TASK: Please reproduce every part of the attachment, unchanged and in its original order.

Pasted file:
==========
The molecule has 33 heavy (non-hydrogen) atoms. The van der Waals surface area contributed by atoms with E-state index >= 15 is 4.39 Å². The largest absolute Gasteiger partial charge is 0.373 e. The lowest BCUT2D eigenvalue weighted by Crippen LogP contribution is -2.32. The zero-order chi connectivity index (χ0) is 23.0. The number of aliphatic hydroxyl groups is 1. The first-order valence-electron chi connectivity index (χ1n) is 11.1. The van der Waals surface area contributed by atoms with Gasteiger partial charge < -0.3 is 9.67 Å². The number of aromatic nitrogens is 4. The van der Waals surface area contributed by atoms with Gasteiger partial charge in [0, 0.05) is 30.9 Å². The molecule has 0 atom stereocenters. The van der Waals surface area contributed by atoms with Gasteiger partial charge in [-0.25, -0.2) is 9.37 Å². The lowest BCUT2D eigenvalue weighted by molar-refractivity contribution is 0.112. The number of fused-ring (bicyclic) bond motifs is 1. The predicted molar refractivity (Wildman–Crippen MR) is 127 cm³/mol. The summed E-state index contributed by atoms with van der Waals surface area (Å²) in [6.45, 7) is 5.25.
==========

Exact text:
The molecule has 33 heavy (non-hydrogen) atoms. The van der Waals surface area contributed by atoms with E-state index >= 15 is 4.39 Å². The largest absolute Gasteiger partial charge is 0.373 e. The lowest BCUT2D eigenvalue weighted by Crippen LogP contribution is -2.32. The zero-order chi connectivity index (χ0) is 23.0. The number of aliphatic hydroxyl groups is 1. The first-order valence-electron chi connectivity index (χ1n) is 11.1. The van der Waals surface area contributed by atoms with Gasteiger partial charge < -0.3 is 9.67 Å². The number of aromatic nitrogens is 4. The van der Waals surface area contributed by atoms with Gasteiger partial charge in [0, 0.05) is 30.9 Å². The molecule has 0 atom stereocenters. The van der Waals surface area contributed by atoms with Gasteiger partial charge in [-0.25, -0.2) is 9.37 Å². The lowest BCUT2D eigenvalue weighted by molar-refractivity contribution is 0.112. The number of fused-ring (bicyclic) bond motifs is 1. The predicted molar refractivity (Wildman–Crippen MR) is 127 cm³/mol. The summed E-state index contributed by atoms with van der Waals surface area (Å²) in [6.45, 7) is 5.25.